As some flowers only bloom at night, we headed to Manggha on Wednesday and Thursday and then to Hotel Forum in the evenings of Thursday, Friday and Saturday in search of the most dancey, but not for that less cutting-edge sounds. During the first evening in Manggha Siksa, Puce Mary and Polish band BNNT joined by Swedish saxophonist Mats Gustafsson made us jump with industrial noise sounds of the group and Gustafsson’s hyperenergetic saxophone style. On the second night at Manggha we saw Laurel Halo presenting her recent album Dust as well as the noise and psychedelia of Bristol-based band Giant Swan. Wacław Zimpel and Kuba Ziołek’s were another of the highlights of the night.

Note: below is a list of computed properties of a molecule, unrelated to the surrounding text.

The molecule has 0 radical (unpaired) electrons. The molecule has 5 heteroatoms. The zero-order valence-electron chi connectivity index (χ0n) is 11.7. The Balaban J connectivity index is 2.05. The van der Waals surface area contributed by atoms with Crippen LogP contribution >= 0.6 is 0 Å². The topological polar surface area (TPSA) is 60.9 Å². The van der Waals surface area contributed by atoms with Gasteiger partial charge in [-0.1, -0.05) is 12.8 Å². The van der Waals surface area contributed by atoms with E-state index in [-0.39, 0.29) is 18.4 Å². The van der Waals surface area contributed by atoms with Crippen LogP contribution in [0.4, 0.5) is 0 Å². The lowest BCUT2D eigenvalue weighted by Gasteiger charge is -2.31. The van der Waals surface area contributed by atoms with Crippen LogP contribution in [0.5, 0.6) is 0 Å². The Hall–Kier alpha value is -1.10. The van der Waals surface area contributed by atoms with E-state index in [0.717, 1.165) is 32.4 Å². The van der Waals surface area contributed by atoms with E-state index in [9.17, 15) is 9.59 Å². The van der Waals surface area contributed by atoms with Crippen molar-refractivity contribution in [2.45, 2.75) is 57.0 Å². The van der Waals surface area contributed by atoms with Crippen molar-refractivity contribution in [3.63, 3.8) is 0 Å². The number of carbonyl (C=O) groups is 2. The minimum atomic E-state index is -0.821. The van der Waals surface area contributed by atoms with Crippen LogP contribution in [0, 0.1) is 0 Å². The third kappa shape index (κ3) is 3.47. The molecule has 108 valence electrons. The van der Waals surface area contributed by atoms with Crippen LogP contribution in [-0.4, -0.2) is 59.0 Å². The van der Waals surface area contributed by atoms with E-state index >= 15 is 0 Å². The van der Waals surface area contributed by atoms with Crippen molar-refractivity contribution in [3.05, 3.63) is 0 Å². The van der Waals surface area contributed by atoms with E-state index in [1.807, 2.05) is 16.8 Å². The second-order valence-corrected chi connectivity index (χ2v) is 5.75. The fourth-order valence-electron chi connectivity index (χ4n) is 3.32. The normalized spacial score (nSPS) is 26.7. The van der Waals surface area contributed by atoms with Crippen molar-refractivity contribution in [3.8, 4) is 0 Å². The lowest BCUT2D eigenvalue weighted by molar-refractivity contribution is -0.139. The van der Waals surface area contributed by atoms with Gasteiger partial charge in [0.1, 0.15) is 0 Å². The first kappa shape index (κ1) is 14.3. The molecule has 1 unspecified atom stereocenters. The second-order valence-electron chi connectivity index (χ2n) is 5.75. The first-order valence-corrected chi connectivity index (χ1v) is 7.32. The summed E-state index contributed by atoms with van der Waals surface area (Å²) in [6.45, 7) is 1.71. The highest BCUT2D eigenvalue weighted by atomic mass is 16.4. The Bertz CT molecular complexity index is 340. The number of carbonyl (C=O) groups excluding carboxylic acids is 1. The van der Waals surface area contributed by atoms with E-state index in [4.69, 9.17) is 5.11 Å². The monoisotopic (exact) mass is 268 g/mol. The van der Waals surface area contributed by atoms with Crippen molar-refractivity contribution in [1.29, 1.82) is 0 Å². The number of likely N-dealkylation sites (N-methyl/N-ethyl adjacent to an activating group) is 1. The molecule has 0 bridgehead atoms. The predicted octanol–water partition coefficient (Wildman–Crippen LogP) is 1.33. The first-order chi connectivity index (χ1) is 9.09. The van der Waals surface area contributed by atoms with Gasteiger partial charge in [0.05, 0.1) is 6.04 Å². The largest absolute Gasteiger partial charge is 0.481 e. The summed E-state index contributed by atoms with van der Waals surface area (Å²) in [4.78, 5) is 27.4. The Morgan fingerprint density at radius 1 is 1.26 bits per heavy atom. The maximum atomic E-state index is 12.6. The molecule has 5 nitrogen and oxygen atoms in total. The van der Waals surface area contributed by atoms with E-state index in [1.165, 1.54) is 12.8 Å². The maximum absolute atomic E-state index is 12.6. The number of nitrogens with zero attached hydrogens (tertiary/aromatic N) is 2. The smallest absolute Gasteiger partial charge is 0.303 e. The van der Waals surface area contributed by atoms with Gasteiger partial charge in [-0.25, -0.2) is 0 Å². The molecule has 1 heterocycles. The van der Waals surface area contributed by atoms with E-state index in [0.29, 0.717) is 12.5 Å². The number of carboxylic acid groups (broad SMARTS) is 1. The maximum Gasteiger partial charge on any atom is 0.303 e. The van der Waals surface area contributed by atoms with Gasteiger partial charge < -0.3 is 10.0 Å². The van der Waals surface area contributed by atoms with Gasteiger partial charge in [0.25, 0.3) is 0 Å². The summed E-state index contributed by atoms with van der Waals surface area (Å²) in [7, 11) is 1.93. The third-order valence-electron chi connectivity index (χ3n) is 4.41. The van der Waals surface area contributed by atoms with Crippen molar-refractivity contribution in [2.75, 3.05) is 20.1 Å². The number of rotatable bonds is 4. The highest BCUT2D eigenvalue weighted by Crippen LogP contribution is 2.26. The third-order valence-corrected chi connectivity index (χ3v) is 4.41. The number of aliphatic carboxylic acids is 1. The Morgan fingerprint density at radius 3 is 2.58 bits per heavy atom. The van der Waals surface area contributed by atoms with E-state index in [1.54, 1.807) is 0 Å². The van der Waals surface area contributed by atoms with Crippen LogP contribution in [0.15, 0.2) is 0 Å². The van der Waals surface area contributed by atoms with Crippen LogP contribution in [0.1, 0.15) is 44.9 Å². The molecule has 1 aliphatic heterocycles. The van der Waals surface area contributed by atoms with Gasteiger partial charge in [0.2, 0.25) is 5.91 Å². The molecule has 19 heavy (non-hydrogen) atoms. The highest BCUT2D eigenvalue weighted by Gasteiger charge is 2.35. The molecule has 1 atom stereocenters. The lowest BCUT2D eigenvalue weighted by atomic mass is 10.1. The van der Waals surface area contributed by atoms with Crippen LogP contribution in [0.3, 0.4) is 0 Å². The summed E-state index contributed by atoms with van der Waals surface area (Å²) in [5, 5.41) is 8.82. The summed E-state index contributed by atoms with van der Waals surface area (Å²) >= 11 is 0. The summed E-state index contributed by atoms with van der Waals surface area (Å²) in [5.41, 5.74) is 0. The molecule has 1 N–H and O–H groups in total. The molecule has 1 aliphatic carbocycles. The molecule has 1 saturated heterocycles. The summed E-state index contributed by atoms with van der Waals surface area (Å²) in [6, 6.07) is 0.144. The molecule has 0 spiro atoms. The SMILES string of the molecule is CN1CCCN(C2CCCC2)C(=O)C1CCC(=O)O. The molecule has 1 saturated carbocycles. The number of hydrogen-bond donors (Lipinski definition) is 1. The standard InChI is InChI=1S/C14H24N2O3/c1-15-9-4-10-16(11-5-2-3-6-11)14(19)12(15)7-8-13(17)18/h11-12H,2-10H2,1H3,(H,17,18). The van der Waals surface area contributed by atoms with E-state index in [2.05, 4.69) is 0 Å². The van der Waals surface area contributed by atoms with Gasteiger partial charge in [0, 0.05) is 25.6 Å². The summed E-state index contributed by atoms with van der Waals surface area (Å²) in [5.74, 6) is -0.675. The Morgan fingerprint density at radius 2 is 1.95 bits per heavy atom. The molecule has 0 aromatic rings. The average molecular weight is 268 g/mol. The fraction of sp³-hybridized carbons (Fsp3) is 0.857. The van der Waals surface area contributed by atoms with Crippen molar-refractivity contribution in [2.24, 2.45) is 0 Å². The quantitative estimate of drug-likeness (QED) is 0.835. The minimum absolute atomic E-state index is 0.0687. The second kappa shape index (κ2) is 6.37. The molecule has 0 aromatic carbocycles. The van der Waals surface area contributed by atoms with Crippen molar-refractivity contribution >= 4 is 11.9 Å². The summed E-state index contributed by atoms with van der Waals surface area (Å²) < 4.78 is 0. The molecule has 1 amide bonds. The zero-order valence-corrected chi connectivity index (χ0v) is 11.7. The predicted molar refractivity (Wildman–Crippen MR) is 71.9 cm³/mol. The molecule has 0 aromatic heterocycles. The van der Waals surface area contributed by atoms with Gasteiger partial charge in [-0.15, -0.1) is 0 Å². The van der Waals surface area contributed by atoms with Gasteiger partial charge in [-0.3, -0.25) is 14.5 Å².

Another aspect present during the entire festival was the collision of the natural and the industrial, as an act of brutal force where the winner is uncertain. Projects such as NIHVEK, a collaboration between Liz Harris (Grouper) and Marcel Weber (MFO) with ‘After its own death’. The project, commissioned by Unsound, the Barbican, and Goethe-institute after the Dislocation edition last year was developed in Murmansk, a remote region in the Russian Arctic, and depicts the images and sounds of the large snowy extensions of land juxtaposed against the industrialised city background. James Hoff presented his last project HOBO UFO (v. Chernobyl), where he used hacked Google cameras in the vicinity of Chernobyl. The show was a frantic concatenation of hardcore beats which together with the images leaves you with a feeling of sneaking into a place you shouldn’t be and rushing to escape from it. The cameras show the recently Google-mapped town in Chernobyl’s Zone of Exclusion where nature has taken what humans left behind. Earlier in the day, he presented his work in a talk moderated by Andy Battaglia, editor of ARTnews. Hoff explained the genesis of some of his works, from paintings to music-making.